Caravaggio painting lost and then found
While planning an audacious Boston College exhibition on 17th-century Italian master painters back in 1993, Franco Mormando and Nancy Netzer got a hot tip.
A sooty, grease-splattered painting that had loomed over the dining room of a monks' residence in Ireland for 60 years had been cleaned, and lo and behold, it turned out to be a missing painting by the influential Baroque artist Michelangelo Merisi da Caravaggio.
These curators of the McMullen Museum of Art at Boston College, were ready to pounce. They negotiated the exclusive right to display "The Taking of Christ" (1602) in an exhibition they call "Saints and Sinners: Caravaggio and the Baroque Image," now showing through May 24.
For more than 200 years, "The Taking of Christ" has been nowhere to be found. Art sleuths had scratched their heads, baffled by the disappearance of the painting of armored guards lunging at Jesus, who is draped in red and turquoise.
Unlike most museum shows, which highlight artistic style, this Baroque installation aims to make us feel.
The curators want to put viewers in 17th-century shoes. By exploring the purpose and techniques of religious art that arose after the Protestant Reformation, they hope visitors will get a notion of the Roman Catholic flair for drama, the role of sacred images, and how good and evil were viewed in the Baroque period.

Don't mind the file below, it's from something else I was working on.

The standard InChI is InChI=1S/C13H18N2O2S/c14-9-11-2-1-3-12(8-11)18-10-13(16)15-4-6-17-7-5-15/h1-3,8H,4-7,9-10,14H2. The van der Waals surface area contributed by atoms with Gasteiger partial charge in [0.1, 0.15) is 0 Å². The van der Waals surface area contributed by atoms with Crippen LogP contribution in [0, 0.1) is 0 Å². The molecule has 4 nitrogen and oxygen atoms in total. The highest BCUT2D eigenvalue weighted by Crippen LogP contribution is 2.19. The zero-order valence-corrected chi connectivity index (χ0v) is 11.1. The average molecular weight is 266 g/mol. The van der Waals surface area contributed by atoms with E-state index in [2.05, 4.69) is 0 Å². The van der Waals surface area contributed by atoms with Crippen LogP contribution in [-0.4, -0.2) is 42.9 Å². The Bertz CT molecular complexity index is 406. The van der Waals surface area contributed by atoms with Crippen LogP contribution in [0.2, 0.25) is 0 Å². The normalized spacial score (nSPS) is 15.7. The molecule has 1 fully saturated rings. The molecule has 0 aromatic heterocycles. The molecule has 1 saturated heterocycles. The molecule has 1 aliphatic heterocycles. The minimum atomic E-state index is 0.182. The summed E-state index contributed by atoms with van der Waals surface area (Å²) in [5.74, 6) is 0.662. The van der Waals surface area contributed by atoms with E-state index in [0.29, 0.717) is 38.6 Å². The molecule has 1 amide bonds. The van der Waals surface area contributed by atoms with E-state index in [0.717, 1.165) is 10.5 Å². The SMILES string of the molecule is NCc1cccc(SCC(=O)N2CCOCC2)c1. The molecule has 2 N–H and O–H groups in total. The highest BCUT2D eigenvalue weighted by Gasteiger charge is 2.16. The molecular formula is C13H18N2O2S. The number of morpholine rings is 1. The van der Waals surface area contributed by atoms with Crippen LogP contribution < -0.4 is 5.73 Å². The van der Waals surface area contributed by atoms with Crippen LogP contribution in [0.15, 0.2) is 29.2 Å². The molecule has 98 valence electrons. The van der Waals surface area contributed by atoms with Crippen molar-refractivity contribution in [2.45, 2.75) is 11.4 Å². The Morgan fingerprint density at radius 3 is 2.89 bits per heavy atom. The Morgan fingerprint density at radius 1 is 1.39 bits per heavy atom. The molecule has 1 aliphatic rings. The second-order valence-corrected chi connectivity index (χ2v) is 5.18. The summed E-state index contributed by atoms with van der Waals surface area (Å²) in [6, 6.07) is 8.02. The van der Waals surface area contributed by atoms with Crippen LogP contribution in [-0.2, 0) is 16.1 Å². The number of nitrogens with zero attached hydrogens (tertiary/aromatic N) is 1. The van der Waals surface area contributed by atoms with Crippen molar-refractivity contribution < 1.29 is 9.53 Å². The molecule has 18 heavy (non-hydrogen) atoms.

"It's an innovative show because it's an interdisciplinary show," says Prof. Mormando, the exhibition's curator and editor of its catalog. In addition to art historians, he has drawn on scholars from fields as varied as Italian literature and theology to help show the art in its original moral and religious context.
McMullen director Netzer says she believes this kind of show has never been done before. Baroque paintings have been glossed over in America because they're too "in-your-face." (Caravaggio, she says, invented the close-up.)
Religious painting in this period had a renewed immediacy, similar to the profound effects created by early Byzantine icons.
Christian imagery is more accepted at the end of the 20th century than it was 25 years ago. The immediacy and personal connection in Baroque art is no longer intimidating. "I think part of what makes Caravaggio appealing [now] is that he isn't distant," she says. "He's got fingers with dirty fingernails - that's powerful. We can relate."
Another Caravaggio painting "St. John the Baptist," also never seen in the United States, will be on display in Hartford, Conn., this spring.
* Elisabetta Coletti is a member of the Monitor's staff.